With summer quickly approaching, employers need to be aware of the risk of heat stress and how to prevent it. Excessively warm work conditions in industrial facilities and outside in construction sites not only pose dangers to employees but can also keep your facility from being OSHA compliant.
While construction workers account for more than one-third of work related heat-deaths, other industries exposed to hot environments include public administration, agriculture, forestry, fishing and hunting, and mining.
Heat stress is defined as the total amount of heat the body encounters. This includes not only the temperature and humidity in the environment, but also heat from work processes and machinery, inadequate air circulation, internal metabolic processes, and heat generated by muscles from physical exertion. These conditions are also considered to be risk factors that can increase an employee’s risk for a heat-related illness.
Certain workers are at a higher risk of heat stress, including those who are 65 years of age or older, are overweight, have heart disease or high blood pressure, or take medications that can be affected by extreme temperatures (such as medications for colds or blood pressure). Additionally, while older folks are certainly at an increased risk for heat illness, a recent study found younger male workers to be at greater risk than other demographic groups. Other heat-related risk factors include dehydration, PPE that can trap heat close to the body, pregnancy, lack of acclimatization, and previous illnesses related to heat stress.
Risks of Heat Stress
Heat stoke is arguably the most dangerous and severe forms of heat-related illnesses and in some cases can even be fatal. If the early signs of heat stroke are missed or the employee does not receive proper medical attention, it can result in seizures, loss of consciousness, and organ failure, ultimately leading to death.
Our Heat Stress Calculator helps you determine heat stress levels for outdoor workers.
According to the CDC, issues associated with heat stress and acute kidney injury, loss of kidney function, and chronic kidney disease are also emerging. Researchers have recently identified heat stress as the strongest risk factor when it comes to nontraditional origins of chronic kidney disease, and other studies have found chronic kidney injuries in mail and package delivery workers as well as agricultural workers.
Another serious risk of exposure to extreme heat is heat exhaustion with symptoms including disorientation, fatigue, fainting, profuse sweating, nausea, and rapid heartbeat. For anyone experiencing heat exhaustion or heat cramps (another heat-related syndrome, though not as serious), rest in an air-conditioned room is crucial.
Preventing Heat-Related Illnesses
There are many different types of workplace controls businesses can use to mitigate the hazards of heat stress, and safety can be achieved through a complete heat stress program, which includes identifying and assessing risk, limiting exposure reducing metabolic heat load, acclimating workers to working in hot environments, and more. Below are some ways employers can prevent illnesses caused by heat stress which can also be tailored for specific worksites:
- Frequent hydration: One of the most important risk factors when it comes heat illness is dehydration. To combat this, OSHA recommends employees drink a cup of water every 20 minutes while working in the heat.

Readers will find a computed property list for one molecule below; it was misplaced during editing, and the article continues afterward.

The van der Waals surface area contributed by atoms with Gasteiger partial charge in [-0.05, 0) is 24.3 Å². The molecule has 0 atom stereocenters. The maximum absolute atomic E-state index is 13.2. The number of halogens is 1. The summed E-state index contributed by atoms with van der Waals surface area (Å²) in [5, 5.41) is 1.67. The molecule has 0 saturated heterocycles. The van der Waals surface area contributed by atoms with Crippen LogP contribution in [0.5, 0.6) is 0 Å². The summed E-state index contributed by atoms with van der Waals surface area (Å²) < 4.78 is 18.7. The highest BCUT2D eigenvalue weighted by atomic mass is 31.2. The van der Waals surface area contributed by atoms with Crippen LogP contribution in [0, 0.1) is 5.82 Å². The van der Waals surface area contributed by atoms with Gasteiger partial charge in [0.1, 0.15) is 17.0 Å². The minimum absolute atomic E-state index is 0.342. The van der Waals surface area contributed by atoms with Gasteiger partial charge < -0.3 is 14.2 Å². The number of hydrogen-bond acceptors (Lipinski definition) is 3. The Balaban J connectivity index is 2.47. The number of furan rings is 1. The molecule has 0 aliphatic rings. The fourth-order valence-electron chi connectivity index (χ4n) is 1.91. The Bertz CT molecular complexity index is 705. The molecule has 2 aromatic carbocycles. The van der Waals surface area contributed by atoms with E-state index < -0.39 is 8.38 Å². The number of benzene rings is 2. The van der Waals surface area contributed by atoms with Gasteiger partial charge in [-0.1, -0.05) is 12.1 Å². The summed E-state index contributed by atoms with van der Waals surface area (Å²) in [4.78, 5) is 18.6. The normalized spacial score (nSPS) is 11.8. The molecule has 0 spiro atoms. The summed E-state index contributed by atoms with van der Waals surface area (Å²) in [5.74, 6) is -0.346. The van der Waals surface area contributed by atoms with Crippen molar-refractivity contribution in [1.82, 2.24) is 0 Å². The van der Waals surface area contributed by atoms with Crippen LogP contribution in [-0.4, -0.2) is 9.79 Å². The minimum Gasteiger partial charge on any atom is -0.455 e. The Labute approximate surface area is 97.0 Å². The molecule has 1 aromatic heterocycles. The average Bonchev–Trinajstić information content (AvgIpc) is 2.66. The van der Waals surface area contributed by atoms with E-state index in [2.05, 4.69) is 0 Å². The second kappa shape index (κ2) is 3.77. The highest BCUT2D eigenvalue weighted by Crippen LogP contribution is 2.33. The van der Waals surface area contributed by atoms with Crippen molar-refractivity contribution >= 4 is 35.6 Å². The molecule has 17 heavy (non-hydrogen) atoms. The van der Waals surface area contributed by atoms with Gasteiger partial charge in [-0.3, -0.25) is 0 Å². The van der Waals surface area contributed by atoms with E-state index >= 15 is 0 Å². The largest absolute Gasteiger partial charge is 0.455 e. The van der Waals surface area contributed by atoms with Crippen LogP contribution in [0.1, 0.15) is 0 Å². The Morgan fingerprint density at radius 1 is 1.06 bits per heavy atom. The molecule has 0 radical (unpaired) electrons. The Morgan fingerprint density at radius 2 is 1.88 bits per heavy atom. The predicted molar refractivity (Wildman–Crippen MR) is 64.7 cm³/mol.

- Training: Workers should be properly trained to recognize early signs of heat stroke and other illnesses so medical treatment can be sought as quickly as possible. It’s also important this information is effectively communicated to the entire workforce. For instance, there may be language barriers with farm workers from other countries, and training would be best delivered in their native language.
- Acclimatization: A major risk factor for heat-related illnesses is lack of work experience and acclimatization—gradually increasing exposure to a hot environment so the body can better maintain a safe and stable body temperature. For acclimatizing workers, employers can gradually increase the time spent in hot conditions and new workers should be acclimated as they begin their job.
- Medical care: Procedures should be in place for contacting emergency medical services if an employee begins to experience serious symptoms of a heat-related illness.
COVID-19 and Heat Stress
Many companies this past year have had to make major changes to their work environment while implementing safety and health recommendations from the CDC’s Interim Guidance for Businesses and Employers. While these changes have been critical to slowing the spread of COVID-19, these alterations to working environments can impact the risk level of illness caused by heat stress. The CDC recommends workplaces to consider the following risks:
- Acclimatization if your workplace has been closed
- How wearing face covering affects the body
- Social distancing causing increased physical activity
- Increased time in a hot environment to catch up on work
It’s important for employers to make any necessary changes to their heat illness prevention program to protect workers from exposure to heat and COVID-19.
More than two-thirds of the country are expected to reach record temperatures this summer. Before exposing workers to extreme temperatures in the workplace, plan ahead and make sure your business has a comprehensive heat stress program in place before workers are exposed to extreme heat.
- Heat Illness – Five Tips to Keep Your Employees Cool This Summer
- Summer Workplace Hazards
- OHSA: Stay Safe in Hot Weather
- OSHA’s Guidance on Reopening Non-Essential Businesses
- COVID-19 Updates from OSHA
- National Safety Month & Safe Actions for Employee Returns
- 5 Ways Construction Sites Can Work Safely Amid COVID-19
- Protecting Agriculture Workers During the Coronavirus Pandemic